Our Mayoral Endorsement

It just shouldn’t be this difficult writing an endorsement.hardclimb

After such a tumultuous 4 years at City Hall, the melodrama, the outright assault on civility and common sense, the ripped from the crime fiction pages, you’d think choosing an alternative would be easy. The bar has been set so incredibly low. How couldn’t you find a candidate to be enthusiastic about?

Yet. Here we are.

Doug Ford is a non-starter. I hardly need to explain that statement, right? The only positive aspect I can say about the prospect of a Doug Ford mayoralty is that it would be a lonely one for him. He’d be an isolated figure from the outset, nothing more than an irritable object to be worked around. But that’s not going to be a problem because Doug Ford isn’t going to be mayor of this city. Despite what many supporters of John Tory want you to believe as you go to cast your ballot.

John Tory’s entire pitch, the all-in roll of his dice this second time around running for mayor is that only he can defeat Rob Doug Ford. That’s it. himormeOnce he was able to push past Olivia Chow in the polls during the summer, all he set out to do was convince enough middle-ground, centrist voters that the only thing that mattered this election was the defeat of a Ford and the only one who could do that was John Tory.

John Tory the candidate trotted out John Tory the civic-minded patron as proof of his progressive bona fides. Remember the John Tory who talked about genuine revenue tools as the only way to build transit? Remember CivicAction John Tory’s support of diversity and inclusion? Vote John Tory!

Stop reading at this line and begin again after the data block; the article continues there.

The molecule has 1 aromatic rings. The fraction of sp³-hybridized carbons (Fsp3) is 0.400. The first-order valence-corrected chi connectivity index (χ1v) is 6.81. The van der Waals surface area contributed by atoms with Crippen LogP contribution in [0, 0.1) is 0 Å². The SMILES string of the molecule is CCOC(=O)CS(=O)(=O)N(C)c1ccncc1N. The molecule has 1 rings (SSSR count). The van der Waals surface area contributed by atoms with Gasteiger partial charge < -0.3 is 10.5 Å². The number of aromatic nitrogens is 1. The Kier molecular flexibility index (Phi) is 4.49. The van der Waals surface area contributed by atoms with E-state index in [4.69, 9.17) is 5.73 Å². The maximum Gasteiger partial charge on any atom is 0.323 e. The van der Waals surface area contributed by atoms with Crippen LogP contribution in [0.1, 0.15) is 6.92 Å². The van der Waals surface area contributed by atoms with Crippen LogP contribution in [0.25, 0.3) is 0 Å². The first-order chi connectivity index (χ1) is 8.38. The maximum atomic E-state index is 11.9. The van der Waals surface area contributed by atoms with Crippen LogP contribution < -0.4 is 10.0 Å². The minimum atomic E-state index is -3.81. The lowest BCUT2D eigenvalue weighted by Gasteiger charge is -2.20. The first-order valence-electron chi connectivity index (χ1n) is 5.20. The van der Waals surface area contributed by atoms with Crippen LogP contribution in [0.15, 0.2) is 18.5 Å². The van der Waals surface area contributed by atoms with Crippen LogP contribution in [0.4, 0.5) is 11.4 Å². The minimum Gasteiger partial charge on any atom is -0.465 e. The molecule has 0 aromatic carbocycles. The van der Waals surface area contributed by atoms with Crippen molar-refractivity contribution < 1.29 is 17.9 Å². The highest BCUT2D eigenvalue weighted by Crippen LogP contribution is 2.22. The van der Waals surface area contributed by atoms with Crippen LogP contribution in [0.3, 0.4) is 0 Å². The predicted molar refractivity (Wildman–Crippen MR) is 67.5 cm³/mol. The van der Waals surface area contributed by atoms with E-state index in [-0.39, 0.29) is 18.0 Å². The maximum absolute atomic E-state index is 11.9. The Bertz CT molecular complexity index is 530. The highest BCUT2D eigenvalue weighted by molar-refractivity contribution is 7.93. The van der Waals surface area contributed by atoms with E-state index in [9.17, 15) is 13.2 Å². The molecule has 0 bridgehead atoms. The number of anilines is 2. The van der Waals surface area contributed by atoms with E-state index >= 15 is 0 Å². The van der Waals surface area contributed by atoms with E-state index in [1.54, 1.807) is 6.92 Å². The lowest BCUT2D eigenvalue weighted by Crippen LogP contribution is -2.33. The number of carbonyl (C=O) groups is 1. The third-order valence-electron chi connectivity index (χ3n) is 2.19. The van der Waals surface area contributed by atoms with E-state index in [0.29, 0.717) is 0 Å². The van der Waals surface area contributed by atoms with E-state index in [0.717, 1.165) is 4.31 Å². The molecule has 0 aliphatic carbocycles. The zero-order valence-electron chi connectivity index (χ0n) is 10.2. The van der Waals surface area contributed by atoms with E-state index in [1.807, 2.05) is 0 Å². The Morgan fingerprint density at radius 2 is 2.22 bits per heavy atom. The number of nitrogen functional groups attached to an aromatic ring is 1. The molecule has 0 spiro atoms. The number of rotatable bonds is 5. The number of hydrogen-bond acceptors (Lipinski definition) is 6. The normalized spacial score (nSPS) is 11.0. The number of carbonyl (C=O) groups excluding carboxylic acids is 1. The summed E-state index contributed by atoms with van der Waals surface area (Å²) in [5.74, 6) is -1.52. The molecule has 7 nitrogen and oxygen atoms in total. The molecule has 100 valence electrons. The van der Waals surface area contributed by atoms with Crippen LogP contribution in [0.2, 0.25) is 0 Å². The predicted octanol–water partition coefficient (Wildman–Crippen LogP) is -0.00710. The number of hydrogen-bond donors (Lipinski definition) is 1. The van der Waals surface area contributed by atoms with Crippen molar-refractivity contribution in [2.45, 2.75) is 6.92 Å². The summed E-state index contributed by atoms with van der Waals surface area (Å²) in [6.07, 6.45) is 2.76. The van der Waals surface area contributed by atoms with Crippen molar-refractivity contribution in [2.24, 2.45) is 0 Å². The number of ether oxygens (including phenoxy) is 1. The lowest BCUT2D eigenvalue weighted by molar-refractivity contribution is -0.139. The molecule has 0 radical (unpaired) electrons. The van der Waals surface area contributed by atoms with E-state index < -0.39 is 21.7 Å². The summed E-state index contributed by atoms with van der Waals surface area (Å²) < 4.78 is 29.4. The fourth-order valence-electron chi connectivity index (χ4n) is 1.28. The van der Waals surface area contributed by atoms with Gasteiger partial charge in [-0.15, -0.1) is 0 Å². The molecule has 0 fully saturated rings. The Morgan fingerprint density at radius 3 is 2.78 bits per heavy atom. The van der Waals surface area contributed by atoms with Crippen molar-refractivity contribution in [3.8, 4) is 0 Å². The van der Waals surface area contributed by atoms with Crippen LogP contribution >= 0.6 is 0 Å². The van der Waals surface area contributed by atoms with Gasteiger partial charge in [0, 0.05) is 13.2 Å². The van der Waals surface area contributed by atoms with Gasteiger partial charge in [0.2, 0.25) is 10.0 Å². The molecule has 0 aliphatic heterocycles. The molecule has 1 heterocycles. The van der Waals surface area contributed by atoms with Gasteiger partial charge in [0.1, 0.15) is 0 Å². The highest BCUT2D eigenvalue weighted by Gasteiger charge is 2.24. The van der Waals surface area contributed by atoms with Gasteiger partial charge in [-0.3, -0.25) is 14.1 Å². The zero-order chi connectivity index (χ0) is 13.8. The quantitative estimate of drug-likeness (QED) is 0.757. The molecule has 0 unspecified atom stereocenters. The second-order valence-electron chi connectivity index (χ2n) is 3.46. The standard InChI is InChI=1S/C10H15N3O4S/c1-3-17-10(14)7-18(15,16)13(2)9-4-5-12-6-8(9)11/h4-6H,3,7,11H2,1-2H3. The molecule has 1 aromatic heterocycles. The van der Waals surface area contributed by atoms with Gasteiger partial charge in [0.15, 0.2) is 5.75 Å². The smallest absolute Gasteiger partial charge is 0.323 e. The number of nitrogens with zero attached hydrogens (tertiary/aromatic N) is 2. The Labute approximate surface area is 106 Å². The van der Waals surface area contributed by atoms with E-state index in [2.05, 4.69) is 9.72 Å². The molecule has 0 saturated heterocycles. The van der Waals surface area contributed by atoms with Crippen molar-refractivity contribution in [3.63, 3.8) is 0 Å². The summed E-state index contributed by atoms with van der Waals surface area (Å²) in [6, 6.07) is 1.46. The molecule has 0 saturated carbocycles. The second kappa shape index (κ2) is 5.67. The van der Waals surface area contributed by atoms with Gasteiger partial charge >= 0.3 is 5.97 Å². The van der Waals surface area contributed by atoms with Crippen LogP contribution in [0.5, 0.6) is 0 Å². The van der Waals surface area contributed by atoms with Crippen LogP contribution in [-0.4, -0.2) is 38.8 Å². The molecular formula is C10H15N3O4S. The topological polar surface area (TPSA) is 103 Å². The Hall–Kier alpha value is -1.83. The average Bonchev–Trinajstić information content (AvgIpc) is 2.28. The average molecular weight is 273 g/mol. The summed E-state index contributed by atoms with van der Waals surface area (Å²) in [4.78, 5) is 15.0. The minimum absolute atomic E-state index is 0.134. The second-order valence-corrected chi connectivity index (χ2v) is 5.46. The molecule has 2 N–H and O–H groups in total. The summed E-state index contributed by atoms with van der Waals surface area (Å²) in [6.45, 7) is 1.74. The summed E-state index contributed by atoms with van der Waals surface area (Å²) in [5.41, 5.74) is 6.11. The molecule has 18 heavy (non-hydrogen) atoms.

The fact John Tory the candidate never did more than talk about progressive issues didn’t seem to phase those who gravitated into his camp. emptypromiseAs our friend MookieG77 pointed out over on Twitter, John Tory has committed $0 to social programs in his campaign platform. Instead he’s emphasized the need to find more efficiencies, weed out more waste and played up the role of the private sector and tapping the senior levels of government for more money as ways of paying for our services and programs.

Sound familiar? It should. It’s been the Ford mantra for the last 4 years.

Factor in Tory’s only less laughable than the Fords’ transit plans, his SmartTrack, a smartly designed graphic with fundamental construction flaws and purely magical funding mechanism, and essentially what’s on offer is a smiley, functional happy face on the Ford agenda. An agenda John Tory openly supported until Rob Ford’s personal demons politically neutered him. An agenda John Tory in no way repudiated during this campaign.

Arguably the most interesting candidacy was that of former city councillor and budget chief, David Soknacki. A wonk’s dream, it pitched itself on the notion of substance of style. If the politics of personality got us into this mess, maybe an issues oriented campaign could get us out.policy